LBC Reconciliation Plan Includes $1M for Black Nonprofits
By Dianne Anderson
Scaling the racial divide, fixing social justice, and creating health access for the Black community is coming in the form of big dollars to the city of Long Beach.
Reconciliation for Black people equals about $1 million up for grabs. It’s part of $40.28 million in CARES Act dollars, which the city must disburse by December 31.
The city is calling on Black nonprofits, or those that want to become a nonprofit, to apply, but they must act soon or lose out.
Dr. Alex Norman said that over the years the scant support for Black nonprofits has led the city to this barren place.
Back in the old days, some nonprofits with staying power have since dried up and withered away. Today only a handful exist, even as African Americans are over-represented in every category, in homelessness, negative health impact, COVID-19 impact, education impact, and the highest unemployment.
Norman said he is aware that $1 million has been designated to go to Black nonprofits.
“That’s what they say. I don’t know that that’s happening. I don’t see it,” said Norman, professor emeritus, UCLA School of Public Affairs.
“I don’t know how the money is going to be distributed, but there aren’t any organizations to receive it. I think the Black community is going to be out of luck, again,” he said.
With such a small handful of Black-led nonprofits, one problem that he identified in his 2016 State of Black Long Beach report was the lack of infrastructure and lack of support from the city.
He pointed out there was no Black infrastructure to lighten the load of catastrophe when it hits.
“It hits us head-on because we don’t have any agencies to mitigate the harm,” he said. “If we get laid off, we don’t have any social agencies to hire us. They’re just not there.”
Community advocate Jerlene Tatum participated in the framework steering committee, and attended virtual reconciliation meetings. She said the meetings left a lot to be desired.
“It was rushed, and that they could not tell how many Black voices were participating. It was lacking a clear plan of action,” she said.
For her, another issue was trying to figure out exactly who was deciding what the Black community needs by way of reconciliation. She didn’t know what percent of participants were Black.
“The city could not provide a separate survey to capture the demographics of the caller,” she said. “For it not to be done, what does that say because the capability was there?”
Outlined in the initial reconciliation report are goals to end systemic racism in the city in all local government and partner agencies, through internal transformation. Also listed is to design and invest in community safety and violence prevention, to redesign police approach to community safety, and improve health and wellness by eliminating social and economic disparities in the communities most impacted by racism.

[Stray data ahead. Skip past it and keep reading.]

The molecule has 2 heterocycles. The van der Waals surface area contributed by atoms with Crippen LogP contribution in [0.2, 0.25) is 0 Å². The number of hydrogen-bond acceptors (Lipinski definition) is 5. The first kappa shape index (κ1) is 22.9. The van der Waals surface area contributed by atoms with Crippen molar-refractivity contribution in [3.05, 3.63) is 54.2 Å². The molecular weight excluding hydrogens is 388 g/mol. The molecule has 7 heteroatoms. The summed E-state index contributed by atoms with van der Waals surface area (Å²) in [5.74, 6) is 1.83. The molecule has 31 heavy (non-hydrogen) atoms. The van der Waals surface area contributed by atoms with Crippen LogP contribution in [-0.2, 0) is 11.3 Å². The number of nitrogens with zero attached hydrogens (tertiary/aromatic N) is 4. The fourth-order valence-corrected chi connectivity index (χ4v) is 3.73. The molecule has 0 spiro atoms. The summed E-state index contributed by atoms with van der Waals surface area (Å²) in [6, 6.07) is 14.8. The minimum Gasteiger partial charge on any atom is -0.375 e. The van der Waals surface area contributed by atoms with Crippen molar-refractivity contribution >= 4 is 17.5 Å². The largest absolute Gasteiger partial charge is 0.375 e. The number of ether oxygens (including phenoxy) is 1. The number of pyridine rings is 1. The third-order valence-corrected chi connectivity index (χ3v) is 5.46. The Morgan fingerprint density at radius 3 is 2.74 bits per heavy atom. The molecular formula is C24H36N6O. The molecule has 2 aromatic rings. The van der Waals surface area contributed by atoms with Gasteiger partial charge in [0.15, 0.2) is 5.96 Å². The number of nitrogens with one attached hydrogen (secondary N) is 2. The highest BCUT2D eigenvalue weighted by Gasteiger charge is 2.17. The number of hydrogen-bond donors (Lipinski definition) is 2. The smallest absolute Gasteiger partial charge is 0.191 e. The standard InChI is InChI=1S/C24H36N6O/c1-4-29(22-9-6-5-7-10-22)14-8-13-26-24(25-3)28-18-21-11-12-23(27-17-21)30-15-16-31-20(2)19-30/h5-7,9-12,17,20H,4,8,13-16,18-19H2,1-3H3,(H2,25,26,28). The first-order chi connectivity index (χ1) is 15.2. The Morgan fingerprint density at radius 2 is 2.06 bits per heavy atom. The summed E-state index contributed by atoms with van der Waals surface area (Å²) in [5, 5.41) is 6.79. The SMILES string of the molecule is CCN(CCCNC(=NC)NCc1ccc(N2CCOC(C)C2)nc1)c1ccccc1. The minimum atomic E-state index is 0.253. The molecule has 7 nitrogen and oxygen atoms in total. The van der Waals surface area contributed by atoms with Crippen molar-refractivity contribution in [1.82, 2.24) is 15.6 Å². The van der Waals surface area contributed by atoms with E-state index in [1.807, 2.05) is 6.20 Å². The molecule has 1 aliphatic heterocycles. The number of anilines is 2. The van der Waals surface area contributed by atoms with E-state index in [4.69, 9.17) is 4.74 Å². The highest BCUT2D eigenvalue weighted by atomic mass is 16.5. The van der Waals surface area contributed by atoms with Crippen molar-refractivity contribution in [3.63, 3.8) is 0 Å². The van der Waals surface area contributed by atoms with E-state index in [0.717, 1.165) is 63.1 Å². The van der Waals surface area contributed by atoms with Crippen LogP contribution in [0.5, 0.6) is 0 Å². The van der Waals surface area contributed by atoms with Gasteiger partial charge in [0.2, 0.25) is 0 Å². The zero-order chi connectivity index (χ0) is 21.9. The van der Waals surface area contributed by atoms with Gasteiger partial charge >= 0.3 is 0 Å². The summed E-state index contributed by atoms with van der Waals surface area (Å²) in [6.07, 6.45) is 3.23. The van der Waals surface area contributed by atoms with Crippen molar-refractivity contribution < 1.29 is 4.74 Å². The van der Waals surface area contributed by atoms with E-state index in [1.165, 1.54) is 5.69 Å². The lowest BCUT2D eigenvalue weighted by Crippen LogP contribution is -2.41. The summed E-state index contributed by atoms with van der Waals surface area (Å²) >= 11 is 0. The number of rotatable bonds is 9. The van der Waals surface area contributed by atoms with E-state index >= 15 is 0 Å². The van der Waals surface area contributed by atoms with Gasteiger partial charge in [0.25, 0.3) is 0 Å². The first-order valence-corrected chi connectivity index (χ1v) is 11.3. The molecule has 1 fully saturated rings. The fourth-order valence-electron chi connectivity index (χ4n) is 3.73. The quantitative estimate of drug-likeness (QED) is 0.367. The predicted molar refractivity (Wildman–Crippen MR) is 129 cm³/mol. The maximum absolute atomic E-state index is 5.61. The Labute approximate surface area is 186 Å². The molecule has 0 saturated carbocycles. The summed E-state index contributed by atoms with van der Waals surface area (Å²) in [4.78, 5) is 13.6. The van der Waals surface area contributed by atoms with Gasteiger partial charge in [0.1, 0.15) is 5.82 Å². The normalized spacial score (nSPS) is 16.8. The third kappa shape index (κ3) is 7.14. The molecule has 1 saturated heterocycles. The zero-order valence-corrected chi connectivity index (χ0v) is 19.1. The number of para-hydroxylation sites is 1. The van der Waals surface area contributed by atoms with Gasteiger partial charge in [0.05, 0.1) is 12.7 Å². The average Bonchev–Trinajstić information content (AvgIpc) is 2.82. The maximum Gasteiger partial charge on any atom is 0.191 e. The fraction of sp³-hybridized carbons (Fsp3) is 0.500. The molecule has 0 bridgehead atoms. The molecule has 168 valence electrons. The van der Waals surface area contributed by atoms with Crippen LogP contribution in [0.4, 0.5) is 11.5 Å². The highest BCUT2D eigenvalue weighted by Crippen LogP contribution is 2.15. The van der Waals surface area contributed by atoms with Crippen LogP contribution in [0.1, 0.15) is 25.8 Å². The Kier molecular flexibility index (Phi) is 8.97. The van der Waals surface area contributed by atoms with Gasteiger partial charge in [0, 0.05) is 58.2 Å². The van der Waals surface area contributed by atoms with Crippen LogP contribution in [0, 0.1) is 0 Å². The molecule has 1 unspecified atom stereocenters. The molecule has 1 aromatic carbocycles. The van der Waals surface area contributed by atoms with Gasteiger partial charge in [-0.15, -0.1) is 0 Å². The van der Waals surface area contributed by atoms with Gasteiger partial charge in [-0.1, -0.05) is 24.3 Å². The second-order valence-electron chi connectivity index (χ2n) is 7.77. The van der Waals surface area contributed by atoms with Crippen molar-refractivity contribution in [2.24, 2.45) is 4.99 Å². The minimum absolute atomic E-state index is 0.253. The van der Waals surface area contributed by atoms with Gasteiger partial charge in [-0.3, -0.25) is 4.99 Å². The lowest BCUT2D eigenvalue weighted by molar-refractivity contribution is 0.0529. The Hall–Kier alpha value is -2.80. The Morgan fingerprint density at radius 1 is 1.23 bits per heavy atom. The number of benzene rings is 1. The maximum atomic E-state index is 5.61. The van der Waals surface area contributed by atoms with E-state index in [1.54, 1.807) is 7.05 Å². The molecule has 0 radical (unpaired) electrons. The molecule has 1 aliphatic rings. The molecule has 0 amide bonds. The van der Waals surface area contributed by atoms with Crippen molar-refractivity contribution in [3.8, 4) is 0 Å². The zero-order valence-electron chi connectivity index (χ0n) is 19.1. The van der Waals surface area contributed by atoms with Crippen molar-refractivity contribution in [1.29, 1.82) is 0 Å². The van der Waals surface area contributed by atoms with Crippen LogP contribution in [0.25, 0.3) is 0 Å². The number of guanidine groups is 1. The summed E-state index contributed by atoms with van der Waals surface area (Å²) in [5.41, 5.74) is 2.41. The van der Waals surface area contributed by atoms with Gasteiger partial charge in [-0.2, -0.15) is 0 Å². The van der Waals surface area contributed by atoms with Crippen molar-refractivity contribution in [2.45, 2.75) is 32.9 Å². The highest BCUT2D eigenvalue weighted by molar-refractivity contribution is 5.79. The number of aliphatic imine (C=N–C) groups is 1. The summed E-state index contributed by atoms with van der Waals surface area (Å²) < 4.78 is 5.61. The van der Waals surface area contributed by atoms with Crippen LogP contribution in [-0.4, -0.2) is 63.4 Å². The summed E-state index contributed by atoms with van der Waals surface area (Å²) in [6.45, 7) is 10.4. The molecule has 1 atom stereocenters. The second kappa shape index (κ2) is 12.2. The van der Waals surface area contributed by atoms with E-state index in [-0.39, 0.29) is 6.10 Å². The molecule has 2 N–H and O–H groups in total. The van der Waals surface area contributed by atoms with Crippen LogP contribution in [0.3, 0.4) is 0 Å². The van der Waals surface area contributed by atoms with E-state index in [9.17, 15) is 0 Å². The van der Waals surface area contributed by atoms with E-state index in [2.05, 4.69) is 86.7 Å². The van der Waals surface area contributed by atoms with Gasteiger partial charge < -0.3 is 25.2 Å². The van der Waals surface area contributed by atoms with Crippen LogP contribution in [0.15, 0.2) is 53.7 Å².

Kelly Colopy, director of the city’s Health and Human Services Department, said her department is leading the CARES Act effort for community services and nonprofits.
“In terms of disbursement, the small business grant applications are coming in now,” Collopy said in an email. “No disbursements have been made at this time for the community-focused efforts. The application process will roll out in the next couple weeks.”
She said the $1 million is available specifically for Black-led and nonprofits that are working within the Black community.
Part of CARES Act funding will focus on basic needs, food security, older adults, mental health, domestic violence, Black health, and early childhood education supports, along with a non-profit relief fund.
Some nonprofits may provide services in more than one area of focus, and efforts are underway to provide a single coordinated application across the services for easier use, she added.
Nonprofit organizations are encouraged to see the city’s website www.longbeach.gov/caresact to enter their information to receive information for when the funds become available.
For those without 501(c)3 status, she said they are developing a program to help build capacity for Black-led organizations to get their status, or to provide support for established nonprofits to apply for city funds.
Of the CARES Act funding, she said just under $20 million will cover the direct city costs of COVID response, including testing and medical care in the community, sheltering, isolation and quarantine, including PPE and PPE distribution. About $20 million will go for other supports, such as digital inclusion, youth ambassadors, resources for arts organizations, PPE for small businesses and non-profit organizations, and other small business supports.
“Our intent is to make the application process as easy as possible to increase access and to provide support for organizations as needed. More information on specifics of these programs will be available in the next couple weeks,” said Colopy.
For more information on reconciliation, or contact the city to learn more about the future of CARES Act funding, see <http://longbeach.gov/health/healthy-living/office-of-equity/reconciliation>
Any additional comments and recommendations on the report can also be sent to the Office of Equity by emailing EquityLB@longbeach.gov